It’s been three years since I reluctantly handed in my old license – which had an extraordinarily good picture of me on it – and traded it for a North Carolina license with a picture so bad that I cringe when I have to show my ID to a cashier or waiter. Over those three years, I’ve met many a person, and, you know, they ask questions. And the way that people have responded when I tell them where I’m from would make you think that the only good thing about New Jersey is that they wait until you’re actually ready before snapping your picture in the DMV.
If my loyalty to the Garden State was ever thrown into a state of uncertainty, it was undoubtedly restored to me with an overwhelming ferocity today when I read the headline “Chris Christie Links Civil Rights To Gay Marriage Vote, Draws Sharp Criticism“. There is redemption for all Jerseyites in this. Our governor is calling anti-gay marriage legislation out for what it really is, and is refusing to be the one to let discrimination creep into the Constitution of the state. He’s calling for a referendum vote, just like the one that will take place in North Carolina on May 8th.
The thing is, Gov. Christie is under fire from critics, not because of his opposition to the legislation, but because some believe that leaving the vote up to the populace will mean the end of progress towards equal marriage rights. The polls have shown that the majority of voting NJ residents favor gay marriage, but that hasn’t been enough to block bans in Maine or California, says the article.
I really hope that’s not true. I have faith in my NJ brethren. While we may be big-haired, overly-forward, and unfairly represented in the media by the likes of Snooki, I’ve known too many fair-minded and accepting people in Jersey to believe that anti-gay marriage legislation won’t get shot down faster than you can say “Bon Jovi”. I believe the same of the people I’ve met in Carolina, even if they do make fun of the way I pronounce “Mario”.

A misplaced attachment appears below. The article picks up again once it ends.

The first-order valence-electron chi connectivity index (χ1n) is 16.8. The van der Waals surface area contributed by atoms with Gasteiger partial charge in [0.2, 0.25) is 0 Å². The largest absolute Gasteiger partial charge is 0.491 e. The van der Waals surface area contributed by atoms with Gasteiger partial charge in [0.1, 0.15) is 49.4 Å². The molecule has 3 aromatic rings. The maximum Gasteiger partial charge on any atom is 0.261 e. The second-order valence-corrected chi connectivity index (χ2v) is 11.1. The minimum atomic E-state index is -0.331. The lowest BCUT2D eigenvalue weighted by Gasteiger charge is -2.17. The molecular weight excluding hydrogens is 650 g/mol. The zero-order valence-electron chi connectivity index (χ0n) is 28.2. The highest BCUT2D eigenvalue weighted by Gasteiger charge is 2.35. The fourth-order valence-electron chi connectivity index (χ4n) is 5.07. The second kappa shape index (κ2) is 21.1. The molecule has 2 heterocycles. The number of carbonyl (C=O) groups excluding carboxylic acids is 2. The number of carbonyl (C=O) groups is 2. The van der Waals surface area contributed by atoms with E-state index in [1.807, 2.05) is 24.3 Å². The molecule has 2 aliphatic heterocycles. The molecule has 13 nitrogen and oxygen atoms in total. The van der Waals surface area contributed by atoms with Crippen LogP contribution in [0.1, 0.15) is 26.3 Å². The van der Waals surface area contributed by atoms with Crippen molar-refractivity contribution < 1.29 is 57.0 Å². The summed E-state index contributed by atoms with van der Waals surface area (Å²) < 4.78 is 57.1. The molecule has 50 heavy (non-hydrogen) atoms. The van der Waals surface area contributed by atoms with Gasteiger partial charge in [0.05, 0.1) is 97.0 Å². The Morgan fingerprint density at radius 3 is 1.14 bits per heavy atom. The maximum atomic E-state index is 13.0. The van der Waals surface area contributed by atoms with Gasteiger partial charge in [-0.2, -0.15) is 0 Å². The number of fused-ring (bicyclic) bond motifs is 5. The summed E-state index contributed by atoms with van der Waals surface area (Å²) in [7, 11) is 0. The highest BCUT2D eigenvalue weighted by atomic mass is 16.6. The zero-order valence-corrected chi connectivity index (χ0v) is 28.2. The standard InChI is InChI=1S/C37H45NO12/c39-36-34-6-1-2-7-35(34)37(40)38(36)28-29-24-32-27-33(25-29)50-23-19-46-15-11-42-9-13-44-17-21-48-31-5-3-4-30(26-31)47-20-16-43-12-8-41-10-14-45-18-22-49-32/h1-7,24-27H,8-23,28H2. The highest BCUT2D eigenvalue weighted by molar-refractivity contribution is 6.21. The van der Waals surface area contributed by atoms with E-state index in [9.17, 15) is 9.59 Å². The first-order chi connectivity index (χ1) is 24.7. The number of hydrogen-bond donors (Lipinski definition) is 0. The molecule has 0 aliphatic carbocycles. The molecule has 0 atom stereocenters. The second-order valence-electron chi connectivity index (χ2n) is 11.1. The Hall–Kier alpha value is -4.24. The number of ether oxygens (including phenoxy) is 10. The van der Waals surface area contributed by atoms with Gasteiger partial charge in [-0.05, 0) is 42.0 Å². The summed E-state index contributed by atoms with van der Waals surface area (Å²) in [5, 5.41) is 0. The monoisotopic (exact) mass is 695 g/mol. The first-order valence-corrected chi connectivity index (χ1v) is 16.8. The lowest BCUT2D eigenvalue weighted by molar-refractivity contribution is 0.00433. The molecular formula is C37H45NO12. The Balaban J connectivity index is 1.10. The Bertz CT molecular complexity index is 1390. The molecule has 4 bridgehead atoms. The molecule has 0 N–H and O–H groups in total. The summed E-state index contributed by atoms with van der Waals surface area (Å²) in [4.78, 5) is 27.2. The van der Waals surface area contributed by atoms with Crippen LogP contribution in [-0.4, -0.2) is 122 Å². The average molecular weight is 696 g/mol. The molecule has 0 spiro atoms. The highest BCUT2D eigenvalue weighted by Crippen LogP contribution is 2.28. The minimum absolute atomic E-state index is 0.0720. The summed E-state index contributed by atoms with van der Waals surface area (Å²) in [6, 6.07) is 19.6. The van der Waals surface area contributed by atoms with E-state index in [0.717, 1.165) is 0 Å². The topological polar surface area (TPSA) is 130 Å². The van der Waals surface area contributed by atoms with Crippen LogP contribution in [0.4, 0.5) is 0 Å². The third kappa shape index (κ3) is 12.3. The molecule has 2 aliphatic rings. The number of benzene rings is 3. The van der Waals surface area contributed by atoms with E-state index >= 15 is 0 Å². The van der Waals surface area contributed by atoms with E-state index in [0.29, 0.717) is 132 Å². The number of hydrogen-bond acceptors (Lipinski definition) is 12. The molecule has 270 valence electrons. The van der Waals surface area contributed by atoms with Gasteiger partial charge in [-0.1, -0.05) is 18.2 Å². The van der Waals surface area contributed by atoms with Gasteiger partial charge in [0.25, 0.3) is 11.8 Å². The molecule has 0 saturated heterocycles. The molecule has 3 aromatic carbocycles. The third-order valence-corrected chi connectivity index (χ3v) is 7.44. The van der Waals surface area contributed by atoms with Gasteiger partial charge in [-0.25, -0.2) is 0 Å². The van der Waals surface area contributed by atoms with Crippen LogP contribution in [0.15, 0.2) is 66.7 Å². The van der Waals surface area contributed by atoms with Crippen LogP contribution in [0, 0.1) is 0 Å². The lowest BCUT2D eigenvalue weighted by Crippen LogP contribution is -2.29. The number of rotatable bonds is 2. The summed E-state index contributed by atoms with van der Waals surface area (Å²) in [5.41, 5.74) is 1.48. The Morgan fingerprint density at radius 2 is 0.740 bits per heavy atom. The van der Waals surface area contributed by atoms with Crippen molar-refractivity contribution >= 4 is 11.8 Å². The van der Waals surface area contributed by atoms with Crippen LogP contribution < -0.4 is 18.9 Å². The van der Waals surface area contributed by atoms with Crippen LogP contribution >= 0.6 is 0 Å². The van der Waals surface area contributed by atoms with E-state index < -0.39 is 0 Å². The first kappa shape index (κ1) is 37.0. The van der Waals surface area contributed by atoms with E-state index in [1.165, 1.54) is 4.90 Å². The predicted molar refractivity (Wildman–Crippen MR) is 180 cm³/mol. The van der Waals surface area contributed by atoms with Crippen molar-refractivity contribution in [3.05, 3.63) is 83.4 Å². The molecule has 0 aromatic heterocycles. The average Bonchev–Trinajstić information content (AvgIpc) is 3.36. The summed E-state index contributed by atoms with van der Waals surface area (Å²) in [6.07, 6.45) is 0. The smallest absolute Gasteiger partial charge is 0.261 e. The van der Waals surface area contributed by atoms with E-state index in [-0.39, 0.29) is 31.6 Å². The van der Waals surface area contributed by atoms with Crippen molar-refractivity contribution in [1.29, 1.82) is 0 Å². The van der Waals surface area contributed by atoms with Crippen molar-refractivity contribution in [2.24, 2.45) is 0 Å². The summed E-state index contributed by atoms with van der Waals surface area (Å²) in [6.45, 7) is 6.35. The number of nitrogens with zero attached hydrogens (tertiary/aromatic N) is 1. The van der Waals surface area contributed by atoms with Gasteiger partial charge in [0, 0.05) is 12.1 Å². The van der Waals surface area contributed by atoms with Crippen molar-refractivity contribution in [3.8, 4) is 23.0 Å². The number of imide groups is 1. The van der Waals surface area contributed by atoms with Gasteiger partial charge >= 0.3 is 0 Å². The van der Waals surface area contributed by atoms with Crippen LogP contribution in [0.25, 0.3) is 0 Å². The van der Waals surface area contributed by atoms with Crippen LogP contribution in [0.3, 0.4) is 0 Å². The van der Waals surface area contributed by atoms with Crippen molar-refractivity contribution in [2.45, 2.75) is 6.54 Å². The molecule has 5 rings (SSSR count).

While its obvious that New Jersey has its fair share of stereotypes to overcome, North Carolinians are fighting that uphill battle, too. Where I’m from, the South is seen as slightly behind the times, where people are slow and overly conservative. The stellar people who make up my new family in NC have quashed those prejudices in me, but are they definitely still going strong. Nationally, they still define who we are.
So now I’m on two underdog teams. I’ve got two homes to be proud of, and am rooting hard for both of them to beat this amendment down, not only because its the right thing to do, but also to show the rest of the country that despite preconceptions about who we are, North Carolinians and New Jerseyites believe in equality and unity, and will not allow anything else on their turf.